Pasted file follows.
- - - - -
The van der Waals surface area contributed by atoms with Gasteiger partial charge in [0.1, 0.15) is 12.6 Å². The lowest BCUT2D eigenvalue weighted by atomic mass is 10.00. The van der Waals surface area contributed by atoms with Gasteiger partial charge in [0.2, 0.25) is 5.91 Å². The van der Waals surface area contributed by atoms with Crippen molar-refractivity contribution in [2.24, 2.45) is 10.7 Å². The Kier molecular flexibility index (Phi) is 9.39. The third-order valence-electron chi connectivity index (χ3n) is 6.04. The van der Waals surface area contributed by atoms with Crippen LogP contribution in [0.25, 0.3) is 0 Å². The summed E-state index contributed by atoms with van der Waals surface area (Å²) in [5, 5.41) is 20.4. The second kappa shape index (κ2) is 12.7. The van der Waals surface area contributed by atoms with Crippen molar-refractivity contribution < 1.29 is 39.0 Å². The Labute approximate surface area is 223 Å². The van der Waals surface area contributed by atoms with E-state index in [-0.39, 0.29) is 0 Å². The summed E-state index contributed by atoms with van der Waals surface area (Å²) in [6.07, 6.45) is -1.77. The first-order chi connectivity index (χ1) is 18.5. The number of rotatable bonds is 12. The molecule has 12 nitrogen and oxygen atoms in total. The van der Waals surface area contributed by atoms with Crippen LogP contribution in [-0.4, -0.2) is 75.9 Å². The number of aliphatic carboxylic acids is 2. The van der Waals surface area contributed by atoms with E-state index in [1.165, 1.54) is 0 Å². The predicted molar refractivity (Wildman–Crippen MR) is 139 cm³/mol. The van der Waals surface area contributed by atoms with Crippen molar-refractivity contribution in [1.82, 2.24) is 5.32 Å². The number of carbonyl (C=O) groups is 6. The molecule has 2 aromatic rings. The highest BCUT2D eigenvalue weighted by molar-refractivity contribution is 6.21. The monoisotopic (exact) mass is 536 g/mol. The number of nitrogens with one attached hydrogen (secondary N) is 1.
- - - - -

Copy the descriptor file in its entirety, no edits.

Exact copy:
The van der Waals surface area contributed by atoms with Gasteiger partial charge in [0.1, 0.15) is 12.6 Å². The lowest BCUT2D eigenvalue weighted by atomic mass is 10.00. The van der Waals surface area contributed by atoms with Gasteiger partial charge in [0.2, 0.25) is 5.91 Å². The van der Waals surface area contributed by atoms with Crippen molar-refractivity contribution in [2.24, 2.45) is 10.7 Å². The Kier molecular flexibility index (Phi) is 9.39. The third-order valence-electron chi connectivity index (χ3n) is 6.04. The van der Waals surface area contributed by atoms with Crippen LogP contribution in [0.25, 0.3) is 0 Å². The summed E-state index contributed by atoms with van der Waals surface area (Å²) in [5, 5.41) is 20.4. The second kappa shape index (κ2) is 12.7. The van der Waals surface area contributed by atoms with Crippen molar-refractivity contribution < 1.29 is 39.0 Å². The Labute approximate surface area is 223 Å². The van der Waals surface area contributed by atoms with E-state index in [-0.39, 0.29) is 0 Å². The summed E-state index contributed by atoms with van der Waals surface area (Å²) in [6.07, 6.45) is -1.77. The first-order chi connectivity index (χ1) is 18.5. The number of rotatable bonds is 12. The molecule has 12 nitrogen and oxygen atoms in total. The van der Waals surface area contributed by atoms with Crippen LogP contribution in [-0.4, -0.2) is 75.9 Å². The number of aliphatic carboxylic acids is 2. The van der Waals surface area contributed by atoms with E-state index in [1.165, 1.54) is 0 Å². The predicted molar refractivity (Wildman–Crippen MR) is 139 cm³/mol. The van der Waals surface area contributed by atoms with Crippen molar-refractivity contribution in [1.82, 2.24) is 5.32 Å². The number of carbonyl (C=O) groups is 6. The molecule has 2 aromatic rings. The highest BCUT2D eigenvalue weighted by molar-refractivity contribution is 6.21. The monoisotopic (exact) mass is 536 g/mol. The number of nitrogens with one attached hydrogen (secondary N) is 1.